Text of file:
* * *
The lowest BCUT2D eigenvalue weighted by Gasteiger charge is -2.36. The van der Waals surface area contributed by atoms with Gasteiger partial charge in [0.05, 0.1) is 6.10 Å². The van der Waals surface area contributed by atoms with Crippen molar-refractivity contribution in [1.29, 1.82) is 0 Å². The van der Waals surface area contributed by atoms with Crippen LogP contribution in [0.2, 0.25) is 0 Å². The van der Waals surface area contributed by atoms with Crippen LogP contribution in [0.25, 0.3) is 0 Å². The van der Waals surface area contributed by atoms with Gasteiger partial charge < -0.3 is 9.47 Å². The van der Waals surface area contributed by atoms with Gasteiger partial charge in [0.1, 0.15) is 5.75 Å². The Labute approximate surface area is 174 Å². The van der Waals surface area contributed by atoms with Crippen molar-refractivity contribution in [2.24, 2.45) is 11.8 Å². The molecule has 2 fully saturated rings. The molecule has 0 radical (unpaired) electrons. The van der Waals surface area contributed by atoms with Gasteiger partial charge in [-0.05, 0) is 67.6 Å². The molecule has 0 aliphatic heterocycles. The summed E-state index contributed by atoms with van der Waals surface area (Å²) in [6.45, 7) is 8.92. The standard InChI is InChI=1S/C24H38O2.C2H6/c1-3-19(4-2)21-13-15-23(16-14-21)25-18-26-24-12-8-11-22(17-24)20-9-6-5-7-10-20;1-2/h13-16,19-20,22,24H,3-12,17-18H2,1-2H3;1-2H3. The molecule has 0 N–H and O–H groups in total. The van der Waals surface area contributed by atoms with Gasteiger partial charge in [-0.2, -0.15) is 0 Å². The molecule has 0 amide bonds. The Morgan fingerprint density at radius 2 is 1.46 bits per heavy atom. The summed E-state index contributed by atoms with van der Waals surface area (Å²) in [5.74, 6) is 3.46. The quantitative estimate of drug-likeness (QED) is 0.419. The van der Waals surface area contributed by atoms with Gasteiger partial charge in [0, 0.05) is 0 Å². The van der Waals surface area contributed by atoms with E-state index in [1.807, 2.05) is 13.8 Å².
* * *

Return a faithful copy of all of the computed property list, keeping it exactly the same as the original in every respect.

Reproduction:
The lowest BCUT2D eigenvalue weighted by Gasteiger charge is -2.36. The van der Waals surface area contributed by atoms with Gasteiger partial charge in [0.05, 0.1) is 6.10 Å². The van der Waals surface area contributed by atoms with Crippen molar-refractivity contribution in [1.29, 1.82) is 0 Å². The van der Waals surface area contributed by atoms with Crippen LogP contribution in [0.2, 0.25) is 0 Å². The van der Waals surface area contributed by atoms with Crippen LogP contribution in [0.25, 0.3) is 0 Å². The van der Waals surface area contributed by atoms with Gasteiger partial charge < -0.3 is 9.47 Å². The van der Waals surface area contributed by atoms with Gasteiger partial charge in [0.1, 0.15) is 5.75 Å². The Labute approximate surface area is 174 Å². The van der Waals surface area contributed by atoms with Crippen molar-refractivity contribution in [2.24, 2.45) is 11.8 Å². The molecule has 2 fully saturated rings. The molecule has 0 radical (unpaired) electrons. The van der Waals surface area contributed by atoms with Gasteiger partial charge in [-0.05, 0) is 67.6 Å². The molecule has 0 aliphatic heterocycles. The summed E-state index contributed by atoms with van der Waals surface area (Å²) in [6.45, 7) is 8.92. The standard InChI is InChI=1S/C24H38O2.C2H6/c1-3-19(4-2)21-13-15-23(16-14-21)25-18-26-24-12-8-11-22(17-24)20-9-6-5-7-10-20;1-2/h13-16,19-20,22,24H,3-12,17-18H2,1-2H3;1-2H3. The molecule has 0 N–H and O–H groups in total. The van der Waals surface area contributed by atoms with Gasteiger partial charge in [-0.2, -0.15) is 0 Å². The molecule has 0 amide bonds. The Morgan fingerprint density at radius 2 is 1.46 bits per heavy atom. The summed E-state index contributed by atoms with van der Waals surface area (Å²) in [5.74, 6) is 3.46. The quantitative estimate of drug-likeness (QED) is 0.419. The van der Waals surface area contributed by atoms with Gasteiger partial charge in [0, 0.05) is 0 Å². The van der Waals surface area contributed by atoms with E-state index in [1.807, 2.05) is 13.8 Å².